Alcohol is arguably contributing to almost every important societal ill in Ireland. The annual cost of alcohol-related illness and harm to the Irish exchequer is €1.5bn, that is 3% of all public current expenditure; €2.35bn, assessing a wider set of cost implications to other aspects of impact to current public expenditure in Justice, Children, Social Protection.

Every day, while three people will die from alcohol related illnesses, 1,500 beds in our hospitals are occupied by patients with alcohol related problems. Alcohol is a related factor in half of all suicides. An estimated 283,866 work days were lost to alcohol related absenteeism in 2016.

Most recently, Dr Geoffrey Shannon, Special Rapporteur on Child Protection, post publication of his audit into Child Protection, commented that his report: “demonstrates is how corrosive alcohol is, and what we see is that the biggest challenge facing society is the adverse consequences for the welfare of many children posed by alcohol.”

Legislators have the opportunity to act

For over 500 days the Public Health (Alcohol) Bill – a progressive piece of legislation designed to significantly and positively alter Ireland’s harmful relationship with alcohol – has languished in the Oireachtas and faced inordinate delay.

The Bill contains a range of measures designed to work together to reduce alcohol consumption in Ireland, so reducing alcohol related harm. It will protect children, families and communities from alcohol related harms and create an environment that supports a low risk approach to individual consumption.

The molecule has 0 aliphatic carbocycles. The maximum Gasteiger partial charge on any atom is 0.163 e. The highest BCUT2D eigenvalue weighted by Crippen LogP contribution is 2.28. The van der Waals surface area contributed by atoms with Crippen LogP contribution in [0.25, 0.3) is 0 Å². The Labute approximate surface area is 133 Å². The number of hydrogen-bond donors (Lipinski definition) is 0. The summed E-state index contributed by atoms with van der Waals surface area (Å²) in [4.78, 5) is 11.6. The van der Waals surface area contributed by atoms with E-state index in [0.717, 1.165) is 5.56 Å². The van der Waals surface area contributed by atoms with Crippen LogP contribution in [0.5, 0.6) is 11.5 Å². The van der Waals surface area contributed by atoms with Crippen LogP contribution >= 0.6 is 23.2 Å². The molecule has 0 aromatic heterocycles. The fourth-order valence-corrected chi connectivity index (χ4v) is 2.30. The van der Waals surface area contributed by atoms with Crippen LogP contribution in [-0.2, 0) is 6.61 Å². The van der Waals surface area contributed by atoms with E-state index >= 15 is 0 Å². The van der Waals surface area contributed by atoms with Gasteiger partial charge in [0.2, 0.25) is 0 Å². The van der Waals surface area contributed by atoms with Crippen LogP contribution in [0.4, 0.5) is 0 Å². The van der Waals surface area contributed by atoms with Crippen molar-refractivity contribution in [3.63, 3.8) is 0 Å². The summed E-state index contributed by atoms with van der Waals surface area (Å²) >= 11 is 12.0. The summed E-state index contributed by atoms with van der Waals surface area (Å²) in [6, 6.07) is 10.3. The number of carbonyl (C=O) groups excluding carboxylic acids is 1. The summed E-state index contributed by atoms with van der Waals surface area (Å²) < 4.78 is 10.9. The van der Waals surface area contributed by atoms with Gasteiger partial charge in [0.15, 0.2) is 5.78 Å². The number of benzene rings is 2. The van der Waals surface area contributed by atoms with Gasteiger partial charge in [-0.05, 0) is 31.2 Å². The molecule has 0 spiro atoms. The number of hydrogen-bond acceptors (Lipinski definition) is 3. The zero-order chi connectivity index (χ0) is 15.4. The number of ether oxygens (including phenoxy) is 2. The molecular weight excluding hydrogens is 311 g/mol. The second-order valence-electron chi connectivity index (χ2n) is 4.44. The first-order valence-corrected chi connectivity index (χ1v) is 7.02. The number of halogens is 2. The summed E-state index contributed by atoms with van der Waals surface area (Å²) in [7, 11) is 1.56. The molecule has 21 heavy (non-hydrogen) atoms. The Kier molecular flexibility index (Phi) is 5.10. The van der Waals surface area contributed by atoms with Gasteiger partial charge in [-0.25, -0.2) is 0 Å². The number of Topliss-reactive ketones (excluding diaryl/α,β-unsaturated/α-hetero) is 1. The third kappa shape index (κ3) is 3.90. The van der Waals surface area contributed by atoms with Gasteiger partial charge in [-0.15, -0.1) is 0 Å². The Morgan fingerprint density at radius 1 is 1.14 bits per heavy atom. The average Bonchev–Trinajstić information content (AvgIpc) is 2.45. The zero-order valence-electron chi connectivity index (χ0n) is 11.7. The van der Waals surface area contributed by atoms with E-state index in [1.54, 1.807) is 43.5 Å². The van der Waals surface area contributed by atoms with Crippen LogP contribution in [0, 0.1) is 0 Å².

It will address excessive consumption by establishing robust regulation on price, labelling, marketing and availability of alcohol products.

Specifically, the Bill contains a modest set of regulations on alcohol product marketing including the future content of advertisements, prohibition on advertising in certain places and restriction during certain events, which will establish a much needed, robust statutory regime.

Additionally, at an EU level, a revised AudioVisual Media Services Directive is making its way through the European labyrinth of approval and will shortly be debated in the Parliament.

Our legislators, those who we elect to govern and protect the citizenry, have a historic opportunity to act in a positive manner and make a real impact on the futures of our children by enacting this legislation. We now know the impact of decades of denial. We can have another decade of inertia or we can choose to lead. For the sake of our children, I believe we should do the latter.

Dr Bobby Smyth is a Consultant Child and Adolescent Psychiatrist, working full time with adolescents who have substance use problems for the past 14 years. He is also a Clinical Senior Lecturer with the Department of Public Health and Primary Care in Trinity College Dublin. He has been involved in research for 20 years and has published over 60 scientific papers in the field of addiction. Although he was never a particularly talented sportsman, he remains a keen follower of soccer and rugby in particular. He has two young sons, aged 10 and 12 years.